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Coal mine development at Dighipara and the challenges

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In the backdrop of increased coal demands (Bangladesh requires 33.6 million tonne coal supply annually to feed its installed coal fired power plants) and growing concern for timely import to feed the coal fired power plants, the government has taken initiatives to review the prospect of mining for more domestic coal. A meeting was organised on February 11, 2024 at the Ministry of Power, Energy and Mineral Resources to assess issues related to mine more coal from the existing coal fields in the country. State Minister for Power, Energy and Mineral Resources attended the meeting. Officials discussed the current state of the five discovered coal fields in northern Bangladesh (Jamalganj, Barapukuria, Khalashpir, Dighipara and Phulbari).

It may be mentioned that an underground coal mine was built during 1994-2005 period at Barapukuria coal field with a capacity to mine one million tonne coal annually from its nearly 400 million tonne coal reserve. Since 2005 mining in the field has been on. So far, nearly 14 million tonne of coal could be mined from Barapukuria coal field. The mined coal has been feeding the Barapukuria coal fired power plant with 525 MW installed capacity ( due to insufficient coal production and supply from the mine, the captive Barapukuria power plant has been  operating at a reduced level of its installed capacity). Barapukuria coal field's geology and underground mining method do not permit extraction of more than 4000 tonne coal daily from the mine. On the contrary, Barapukuria power plant has been solely dependant on the mine's coal supply. The power plant requires 5,000 tonne coal daily to operate optimally. Since the beginning of mine operation, Barapukuria coal mining company has been dependant on Chinese contractor XMC-CMC consortium for mine operation and the contractor receives US$ 85 for each tonne of coal production from the mine.  Barapukuria Coal Mining Company sells the produced coal to the mine mouth Barapukuria Power Company at US$176 per tonne. Earlier, Petrobangla had engaged the Chinese Contractors to build the coal mine and Bangladesh obtained loan (suppliers credit) from the government of China for developing the mine.

The existing contract between Barapukuria Coal Mining Company (a subsidiary company of Petrobangla) and XMC-CMC Consortium remains valid until 2027. Bangladesh intends to sign an additional Contract with the XMC-CMC Consortium for securing 1.08 million tonne more coal from the mine and continue the mine operation life until 2029.

Barapukuria Coal Mining Company also plans to develop an underground coal mine at the Dighipara coal field with the hope to operate the mine for 30 years and extract 90 million tonne (10-12 per cent of the reserve) of coal from the coal field's 706 million tonne coal reserve (it may be recalled that Barapukuria coal mine was initially planned and approved for extracting 64 million tonne coal at a rate of one million tonne annually). Barapukuria Coal Mining Company earlier carried out studies with the help of several consulting firms on the status and mining options for the Dighipara coal field. The studies confirmed that the coal field expands over an area of nearly 11 square kilometres within Nawabganj and Hakimpur Upazila, Dinajpur. Estimates suggest that there are several coal seams lying under 320-506 meters below the surface there. The mineable coal seams are thick and the studies recommended so called LTCC (longwall top coal caving method, a variation of multi-slice Longwall mining method) mining method (currently implemented at Barapukuria coal mine) for mining coal at the planned Dighipara coal mine. The studies further estimated that the mine building would involve approximately US$1.644 billion and 8 years time to commence coal production. The operational cost for production of each tonne of coal might cost US$ 53 per tonne (Barapukuria pays US$ 85 to the contractor consortium for producing a tonne of coal). The over all estimated cost for per tonne coal from Dighipara mine is estimated (at this stage) to be US$ 160/tonne.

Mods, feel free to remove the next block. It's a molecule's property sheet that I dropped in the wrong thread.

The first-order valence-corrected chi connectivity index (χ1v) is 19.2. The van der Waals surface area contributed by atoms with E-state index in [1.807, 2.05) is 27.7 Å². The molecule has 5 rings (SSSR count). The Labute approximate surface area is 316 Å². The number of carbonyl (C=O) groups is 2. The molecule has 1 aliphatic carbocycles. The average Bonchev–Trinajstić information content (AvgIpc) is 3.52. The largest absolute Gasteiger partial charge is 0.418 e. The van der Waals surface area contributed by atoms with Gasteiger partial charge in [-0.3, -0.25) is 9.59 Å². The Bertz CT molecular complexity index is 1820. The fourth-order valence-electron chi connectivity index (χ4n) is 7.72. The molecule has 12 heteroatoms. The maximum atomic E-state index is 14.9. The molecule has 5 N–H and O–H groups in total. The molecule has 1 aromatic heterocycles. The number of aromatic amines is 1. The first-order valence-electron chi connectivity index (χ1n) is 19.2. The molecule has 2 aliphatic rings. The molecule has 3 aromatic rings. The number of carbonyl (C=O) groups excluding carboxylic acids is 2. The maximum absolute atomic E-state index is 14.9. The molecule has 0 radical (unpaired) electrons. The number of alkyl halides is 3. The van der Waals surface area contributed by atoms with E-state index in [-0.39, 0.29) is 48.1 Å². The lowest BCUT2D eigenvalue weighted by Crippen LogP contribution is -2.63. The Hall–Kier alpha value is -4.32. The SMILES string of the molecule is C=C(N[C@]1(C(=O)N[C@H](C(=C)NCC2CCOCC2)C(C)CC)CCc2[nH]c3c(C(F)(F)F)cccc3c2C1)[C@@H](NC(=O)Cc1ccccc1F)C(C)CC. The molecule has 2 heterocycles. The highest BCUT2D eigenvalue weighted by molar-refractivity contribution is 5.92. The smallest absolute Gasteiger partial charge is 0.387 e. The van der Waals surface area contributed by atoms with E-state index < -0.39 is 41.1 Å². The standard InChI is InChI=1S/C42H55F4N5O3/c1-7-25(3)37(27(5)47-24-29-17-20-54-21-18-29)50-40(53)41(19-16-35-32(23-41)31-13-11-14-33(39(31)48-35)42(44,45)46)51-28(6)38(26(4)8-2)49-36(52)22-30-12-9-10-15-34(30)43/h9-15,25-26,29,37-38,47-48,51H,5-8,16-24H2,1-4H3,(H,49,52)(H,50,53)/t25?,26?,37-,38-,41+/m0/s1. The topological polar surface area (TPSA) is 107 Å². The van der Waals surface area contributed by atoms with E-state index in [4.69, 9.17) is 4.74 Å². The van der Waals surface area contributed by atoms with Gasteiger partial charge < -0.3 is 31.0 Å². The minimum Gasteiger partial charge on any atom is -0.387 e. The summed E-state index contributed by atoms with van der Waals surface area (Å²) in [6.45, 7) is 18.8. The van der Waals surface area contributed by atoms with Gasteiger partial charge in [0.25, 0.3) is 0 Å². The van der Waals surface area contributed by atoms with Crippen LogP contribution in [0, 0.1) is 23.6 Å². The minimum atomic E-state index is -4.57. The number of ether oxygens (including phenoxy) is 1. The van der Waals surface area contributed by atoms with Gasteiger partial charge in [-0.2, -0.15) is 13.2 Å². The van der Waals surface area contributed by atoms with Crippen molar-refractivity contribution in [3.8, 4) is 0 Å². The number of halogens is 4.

The underground coal mining at Dighipara may encounter a number of challenges including significant water inflow into the mine (estimated 20,000 cubic meter per hour requiring huge pumping arrangements), land subsidence risk (Barapukuria coal mine invited so far 585 acres of land  and the subsidence depth ranges over the subsided area varying between 0.01-10.5 meters), and acquisition of approximately 14 sq.km of agricultural land with the challenge of relocating and rehabilitating of around 11,110 people from 2,798 families.

The study reports consider that the water inflow into the mine would be possible to manage by employing appropriate pumping facilities and with the implementation of the so called 'çut off wall' technology (artificial groundwater barrier walls constructed to minimise dewatering efforts and for improving safety in mining). In the construction of dams, dykes, barrier walls against tailing ponds and for surface mining adjacent to water bodies, the cut off wall technology has demonstrated efficiency in different projects of the world. However, it is to be tested how the technology can be successfully implemented in Dighipara Coal field's unique geological conditions. The capital and operating costs for the planned mine development and operations  remain a major issue. Also, the cost of coal production using underground mining method and its very limited volume of production invite further assessment and justifications for the projects economic viability.

Mushfiqur Rahman is a mining engineer. He writes on energy and environment issues.
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